The dietitian believes that the Saudis who take food supplements often do so more to benefit their appearance than their health. 

“Saudi women consume more dietary supplements than other people in Saudi Arabia,” she said. 

“They do so either to lose weight or to care for their hair and nails. Bodybuilders also take large amounts of supplements.”

However, both groups, according to Idriss, tend to take supplements on the recommendation of friends and trainers, not doctors. 

She warned that commercials and social-media rumors can persuade people to buy supplements online that may not be approved as safe by the Saudi Food and Drug Authority, and advised people to get as much of their daily nutrient needs as possible from healthy eating.

Dr. Rowaidah Idriss

“Along with vitamins and minerals, a healthy diet provides fiber and hundreds of protective phytochemicals, something a supplement cannot do,” she said, adding that the body absorbs natural food more effectively than supplements.

In addition, combining supplements with medications can have dangerous, even life-threatening, effects. 

“Drugs for heart disease and depression, treatments for organ transplants, and birth-control pills are less effective when taken with herbal supplements,” she said.

“Taking an anticoagulant, aspirin, and a vitamin E supplement together may increase the potential for internal bleeding or even stroke.”

 

Natural sources

With the spread of fast-food restaurants and their alluring ads, the long-term health of the Saudi people is in danger, as children and young people snub natural sources of nutrients, such as fruit and vegetables. 

“This can lead to many deficiency diseases. Moreover, vegetarians can develop similar illnesses due to the absence of meat in their diet,” she said.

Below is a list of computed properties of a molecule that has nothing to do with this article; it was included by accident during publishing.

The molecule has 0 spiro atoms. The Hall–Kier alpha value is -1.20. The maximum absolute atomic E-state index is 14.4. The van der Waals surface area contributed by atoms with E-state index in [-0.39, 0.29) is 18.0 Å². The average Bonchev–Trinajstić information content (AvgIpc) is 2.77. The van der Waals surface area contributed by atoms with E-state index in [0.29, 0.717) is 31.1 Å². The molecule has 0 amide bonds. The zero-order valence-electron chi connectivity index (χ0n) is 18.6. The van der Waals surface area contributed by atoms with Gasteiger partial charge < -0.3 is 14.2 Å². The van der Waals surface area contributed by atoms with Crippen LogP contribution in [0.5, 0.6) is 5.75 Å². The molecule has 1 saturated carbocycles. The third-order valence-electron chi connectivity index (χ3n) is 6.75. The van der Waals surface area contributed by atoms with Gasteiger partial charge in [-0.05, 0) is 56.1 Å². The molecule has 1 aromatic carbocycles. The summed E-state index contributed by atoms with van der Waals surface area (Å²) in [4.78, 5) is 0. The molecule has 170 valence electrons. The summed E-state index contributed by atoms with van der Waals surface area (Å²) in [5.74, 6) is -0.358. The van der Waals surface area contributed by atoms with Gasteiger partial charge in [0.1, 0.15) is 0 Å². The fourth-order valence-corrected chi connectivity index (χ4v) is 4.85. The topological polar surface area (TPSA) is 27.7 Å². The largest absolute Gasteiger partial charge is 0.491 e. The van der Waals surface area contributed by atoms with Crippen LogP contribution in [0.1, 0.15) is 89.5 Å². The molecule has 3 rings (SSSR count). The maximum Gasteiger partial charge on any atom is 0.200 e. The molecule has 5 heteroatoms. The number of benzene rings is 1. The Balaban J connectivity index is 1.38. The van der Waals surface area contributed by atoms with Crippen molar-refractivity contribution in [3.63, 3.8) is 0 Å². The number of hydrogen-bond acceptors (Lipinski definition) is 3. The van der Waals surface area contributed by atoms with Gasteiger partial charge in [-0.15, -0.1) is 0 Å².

Dr. Ashraf Ameer, a family-medicine consultant, said the importance of nutritional supplements lies in treating mineral and vitamin deficiency, especially for pregnant women, growing children, diabetics, people with chronic diseases, and the elderly. 

“However, these products should come from reliable companies and meet Saudi food and drug requirements,”he added.

Mohammed Yaseen, who has a food supplements business, said his company works with a leading British health-care company to provide the Saudi market with high quality products.

“With this we hope we can contribute to the national transformation program by raising private-sector spending in health care from 25 percent to 35 percent, which in turn would lead to the sector’s financial sustainability and boost economic and social development in the Kingdom,” Yaseen said.

Decoder

Vitamin Terms

DHA stands for docosahexaenoic acid. EPA stands for eicosapentaenoic acid.  Phytochemical is a biologically active compound found in plants.